митрополит Антоний Су́рожский (Блум)


SERMON on Holy Communion 1984, August 26

Week after week we receive Communion to the Holy Body and the Precious, Life-giving Blood of Christ; week after week we come to Him and say, «Lord! Unite us with Thee as intimately, as perfectly as a twig grafted on a life-giving tree can be united to it. Grant us so to be at one with Thee, O Lord, that Thy life may flow in us, Thy divinity pervade us, Thy holiness fill us, Thy purity be ours...»

And when we think of ourselves, we see how little of this does happen. We receive joy, we receive the sense that for a moment we have come so close to our God and our Saviour; and then, what happens? St Paul teaches us that the gifts of God are never taken away; what He has given us remains ours for ever. Yes – but it is buried at times so deeply in us that we ourselves have no access to what is ours, ours by the gift of God, and ours by our faith and longing. In order to be at one with Christ, it is not enough to receive Communion; it is essential for us to remain in communion with Him.

How can we do this? You remember how on the way to Jerusalem two of Christ's disciples came to Him saying, «When You come to Your Kingdom – may we sit on Your right and on Your left hand? »... Christ had just been speaking of His approaching Passion, of His coming death, and He ended this prophecy by telling of His Resurrection and victory. And all they saw, all they heard was the word 'victory' and they did not notice at what cost this victory had been won.

Are not we so much, so terribly, so sadly like them? We come to Christ and ask for joy, for strength, for inspiration, for help; we ask for the Kingdom of God to come and be within us, we ask for the peace of God to uphold us, now, without our doing anything about it. And as Christ asked His disciples then, He asks us now: Are you prepared to drink My cup? Are you prepared to be merged in the ordeal that will be Mine? ...

The Apostles, not knowing really what they were saying, said they were. We do not even say that. Do we realize, do we really desire that when we receive Communion, we should so be united to Christ, that His destiny on earth – not in Heaven – should become ours? That we should be, as He was, sent like sheep among the wolves, that we should come into the world as witnesses, as heralds of a Kingdom of Love; and of a love that is prepared to suffer Crucifixion, to suffer death and burial in order to communicate itself to others? Are we prepared to love in such a way that our carrying the deadness of Christ in our souls and bodies, our dying in regard to all evil and sin should be our gift to our neighbour? How often do we receive Communion in a greedy and selfish way in order to possess the Kingdom, to possess the peace, the joy and inspiration in order that Communion should break the barriers that exist between God and us, our lack of that integrity to which we are called. How often do we come and say, Lord! Grant me to commune to Thy crucified Body, to Thy Body broken for the salvation of the world, to Thy Blood shed for the salvation of the world within the limits which my frailty imposes?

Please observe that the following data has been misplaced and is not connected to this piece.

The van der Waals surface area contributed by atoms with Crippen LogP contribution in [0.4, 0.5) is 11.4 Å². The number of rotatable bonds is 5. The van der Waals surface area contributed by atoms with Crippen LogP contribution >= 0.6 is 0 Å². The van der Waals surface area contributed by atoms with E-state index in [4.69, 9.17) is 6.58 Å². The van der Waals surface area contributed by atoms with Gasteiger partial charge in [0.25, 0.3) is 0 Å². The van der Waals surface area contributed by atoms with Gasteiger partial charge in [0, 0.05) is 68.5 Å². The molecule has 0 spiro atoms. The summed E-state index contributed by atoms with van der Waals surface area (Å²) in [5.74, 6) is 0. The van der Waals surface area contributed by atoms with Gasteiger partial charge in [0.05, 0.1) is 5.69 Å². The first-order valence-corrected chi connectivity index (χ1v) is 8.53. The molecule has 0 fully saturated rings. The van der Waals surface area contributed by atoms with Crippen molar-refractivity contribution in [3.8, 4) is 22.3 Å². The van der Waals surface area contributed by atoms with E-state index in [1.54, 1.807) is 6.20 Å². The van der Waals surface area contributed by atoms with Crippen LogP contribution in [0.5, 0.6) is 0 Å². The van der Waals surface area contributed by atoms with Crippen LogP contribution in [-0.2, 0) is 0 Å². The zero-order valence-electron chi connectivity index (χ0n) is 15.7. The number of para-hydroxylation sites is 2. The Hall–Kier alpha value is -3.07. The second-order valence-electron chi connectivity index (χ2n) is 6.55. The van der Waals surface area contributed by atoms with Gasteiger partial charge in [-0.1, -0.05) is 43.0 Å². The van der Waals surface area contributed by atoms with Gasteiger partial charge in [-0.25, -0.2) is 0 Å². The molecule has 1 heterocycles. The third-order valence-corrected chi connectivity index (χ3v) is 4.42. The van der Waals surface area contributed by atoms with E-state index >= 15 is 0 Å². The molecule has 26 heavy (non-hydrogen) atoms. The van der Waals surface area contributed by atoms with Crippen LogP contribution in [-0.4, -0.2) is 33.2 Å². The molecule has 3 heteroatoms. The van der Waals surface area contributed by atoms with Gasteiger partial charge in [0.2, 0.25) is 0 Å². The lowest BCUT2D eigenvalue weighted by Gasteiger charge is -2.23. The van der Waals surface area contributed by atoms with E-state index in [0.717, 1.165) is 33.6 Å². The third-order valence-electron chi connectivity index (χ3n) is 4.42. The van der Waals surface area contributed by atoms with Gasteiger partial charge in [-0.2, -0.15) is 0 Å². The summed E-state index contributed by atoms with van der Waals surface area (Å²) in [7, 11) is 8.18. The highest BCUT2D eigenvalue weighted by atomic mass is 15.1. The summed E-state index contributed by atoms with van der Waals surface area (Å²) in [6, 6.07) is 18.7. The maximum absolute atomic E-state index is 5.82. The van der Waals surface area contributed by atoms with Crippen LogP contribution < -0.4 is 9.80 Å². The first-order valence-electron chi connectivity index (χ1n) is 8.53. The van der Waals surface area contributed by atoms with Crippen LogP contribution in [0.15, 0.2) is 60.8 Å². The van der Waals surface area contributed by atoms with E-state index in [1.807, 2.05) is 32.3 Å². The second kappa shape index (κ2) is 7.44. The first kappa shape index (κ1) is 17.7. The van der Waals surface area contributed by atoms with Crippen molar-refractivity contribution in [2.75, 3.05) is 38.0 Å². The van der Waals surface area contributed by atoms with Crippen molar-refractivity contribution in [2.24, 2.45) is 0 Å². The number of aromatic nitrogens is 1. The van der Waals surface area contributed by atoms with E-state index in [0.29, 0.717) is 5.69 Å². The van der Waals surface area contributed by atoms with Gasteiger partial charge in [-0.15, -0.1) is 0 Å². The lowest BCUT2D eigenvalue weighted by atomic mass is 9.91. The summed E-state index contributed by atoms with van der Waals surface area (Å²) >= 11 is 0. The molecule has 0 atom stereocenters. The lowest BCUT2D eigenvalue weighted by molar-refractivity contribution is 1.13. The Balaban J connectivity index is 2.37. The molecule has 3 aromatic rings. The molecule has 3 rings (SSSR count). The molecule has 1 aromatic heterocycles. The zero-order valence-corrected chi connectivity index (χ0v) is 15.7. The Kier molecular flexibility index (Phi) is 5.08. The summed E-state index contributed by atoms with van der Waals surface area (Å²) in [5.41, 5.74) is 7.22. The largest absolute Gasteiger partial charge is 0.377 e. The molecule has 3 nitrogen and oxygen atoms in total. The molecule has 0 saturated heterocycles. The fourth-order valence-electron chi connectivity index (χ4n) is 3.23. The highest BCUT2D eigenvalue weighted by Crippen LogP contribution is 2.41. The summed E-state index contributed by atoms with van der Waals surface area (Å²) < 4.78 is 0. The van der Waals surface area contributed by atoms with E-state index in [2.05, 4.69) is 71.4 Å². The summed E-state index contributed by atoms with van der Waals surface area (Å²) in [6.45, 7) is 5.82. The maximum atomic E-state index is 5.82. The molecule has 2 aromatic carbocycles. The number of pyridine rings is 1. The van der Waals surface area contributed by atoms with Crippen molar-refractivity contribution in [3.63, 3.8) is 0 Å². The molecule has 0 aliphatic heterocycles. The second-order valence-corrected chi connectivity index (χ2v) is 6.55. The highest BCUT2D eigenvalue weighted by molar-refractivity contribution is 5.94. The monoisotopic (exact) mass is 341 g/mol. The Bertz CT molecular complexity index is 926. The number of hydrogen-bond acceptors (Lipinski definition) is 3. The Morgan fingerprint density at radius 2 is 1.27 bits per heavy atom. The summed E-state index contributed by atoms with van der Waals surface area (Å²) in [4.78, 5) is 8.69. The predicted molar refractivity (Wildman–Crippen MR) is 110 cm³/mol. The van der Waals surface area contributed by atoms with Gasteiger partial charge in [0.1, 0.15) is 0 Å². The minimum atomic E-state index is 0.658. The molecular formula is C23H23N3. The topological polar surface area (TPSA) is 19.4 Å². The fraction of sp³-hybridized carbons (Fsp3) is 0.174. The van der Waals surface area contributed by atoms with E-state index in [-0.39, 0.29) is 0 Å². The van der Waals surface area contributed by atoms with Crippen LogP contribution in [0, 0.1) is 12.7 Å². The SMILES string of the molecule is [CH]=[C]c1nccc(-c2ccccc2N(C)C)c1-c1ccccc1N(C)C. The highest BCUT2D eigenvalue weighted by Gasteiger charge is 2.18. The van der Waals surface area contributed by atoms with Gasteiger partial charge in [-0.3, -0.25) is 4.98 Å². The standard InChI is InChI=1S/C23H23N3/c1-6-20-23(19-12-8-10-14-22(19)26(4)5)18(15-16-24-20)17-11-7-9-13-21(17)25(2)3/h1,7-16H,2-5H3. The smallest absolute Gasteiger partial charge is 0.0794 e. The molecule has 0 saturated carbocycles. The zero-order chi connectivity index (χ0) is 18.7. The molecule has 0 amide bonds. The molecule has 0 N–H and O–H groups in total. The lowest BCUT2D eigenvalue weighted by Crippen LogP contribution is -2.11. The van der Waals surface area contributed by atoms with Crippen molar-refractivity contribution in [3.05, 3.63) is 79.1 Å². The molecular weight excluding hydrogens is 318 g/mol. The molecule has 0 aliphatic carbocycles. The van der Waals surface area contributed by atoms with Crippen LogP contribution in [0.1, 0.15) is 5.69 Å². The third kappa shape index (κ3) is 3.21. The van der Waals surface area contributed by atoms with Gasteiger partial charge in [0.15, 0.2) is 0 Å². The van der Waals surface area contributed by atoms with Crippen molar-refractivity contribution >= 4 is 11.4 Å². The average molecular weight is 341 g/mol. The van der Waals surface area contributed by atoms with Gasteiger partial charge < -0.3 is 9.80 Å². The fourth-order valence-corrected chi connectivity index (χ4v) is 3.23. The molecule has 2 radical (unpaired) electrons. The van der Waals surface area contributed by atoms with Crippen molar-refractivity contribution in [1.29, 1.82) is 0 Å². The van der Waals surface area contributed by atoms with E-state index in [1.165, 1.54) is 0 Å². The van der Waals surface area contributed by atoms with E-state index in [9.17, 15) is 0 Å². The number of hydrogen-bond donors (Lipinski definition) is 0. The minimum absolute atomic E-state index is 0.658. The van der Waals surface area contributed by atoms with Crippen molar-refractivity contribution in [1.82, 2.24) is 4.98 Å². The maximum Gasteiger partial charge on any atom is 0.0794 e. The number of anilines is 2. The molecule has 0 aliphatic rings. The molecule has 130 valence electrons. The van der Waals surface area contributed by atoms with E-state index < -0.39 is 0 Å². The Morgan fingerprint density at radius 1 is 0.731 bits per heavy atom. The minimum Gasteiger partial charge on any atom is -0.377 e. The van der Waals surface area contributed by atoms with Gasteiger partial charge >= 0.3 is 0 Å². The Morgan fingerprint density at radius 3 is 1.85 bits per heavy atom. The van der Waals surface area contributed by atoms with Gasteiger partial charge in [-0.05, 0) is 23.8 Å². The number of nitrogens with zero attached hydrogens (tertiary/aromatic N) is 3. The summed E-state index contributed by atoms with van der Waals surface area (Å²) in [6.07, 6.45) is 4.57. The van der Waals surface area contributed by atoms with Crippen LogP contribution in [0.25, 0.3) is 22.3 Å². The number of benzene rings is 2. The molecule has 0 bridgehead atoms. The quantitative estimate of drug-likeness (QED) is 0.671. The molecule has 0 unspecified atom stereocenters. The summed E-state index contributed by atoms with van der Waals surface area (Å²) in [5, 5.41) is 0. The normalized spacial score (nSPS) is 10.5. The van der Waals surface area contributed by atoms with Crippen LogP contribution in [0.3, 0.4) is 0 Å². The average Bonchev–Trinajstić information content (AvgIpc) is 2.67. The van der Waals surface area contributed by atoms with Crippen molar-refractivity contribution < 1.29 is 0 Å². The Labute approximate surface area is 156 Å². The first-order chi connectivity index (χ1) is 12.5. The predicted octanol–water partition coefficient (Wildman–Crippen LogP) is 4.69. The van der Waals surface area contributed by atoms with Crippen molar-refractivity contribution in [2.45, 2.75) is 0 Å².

We come too easily to Communion, it would seem that we come too often if one had to judge by the fruits which we bear. Let us think of it, think deeply; and when we come to the Cup, and when we receive the Holy Bread and the Precious Blood, let us remember that our vocation is to be on earth now what Christ was on earth, and our destiny is that of Christ.

If we turn away from it, we have betrayed our vocation, betrayed our Lord, received in vain the Gift which is offered. But to achieve our vocation we must undertake a hard, a ruthless struggle with everything within us which is unworthy of God, unworthy of the integrity to which we are called, unworthy of the calling which is ours, our vocation to be throughout history in the course of all our life the incarnate presence of Christ in Whom we are, and Who is in us.

Let us think; let us judge ourselves that we may not be judged, let us judge ourselves honestly, and if from our last Communion to the one we long for we have done nothing to be Christ's own people in purity of heart, in cleanliness of mind, in a life worth of our calling, then, let us repent, but let us not come again and again to ask for more, grace while we squander the grace which is given. May God give us wisdom and determination; He will give us strength, but we must accept it and work with it.

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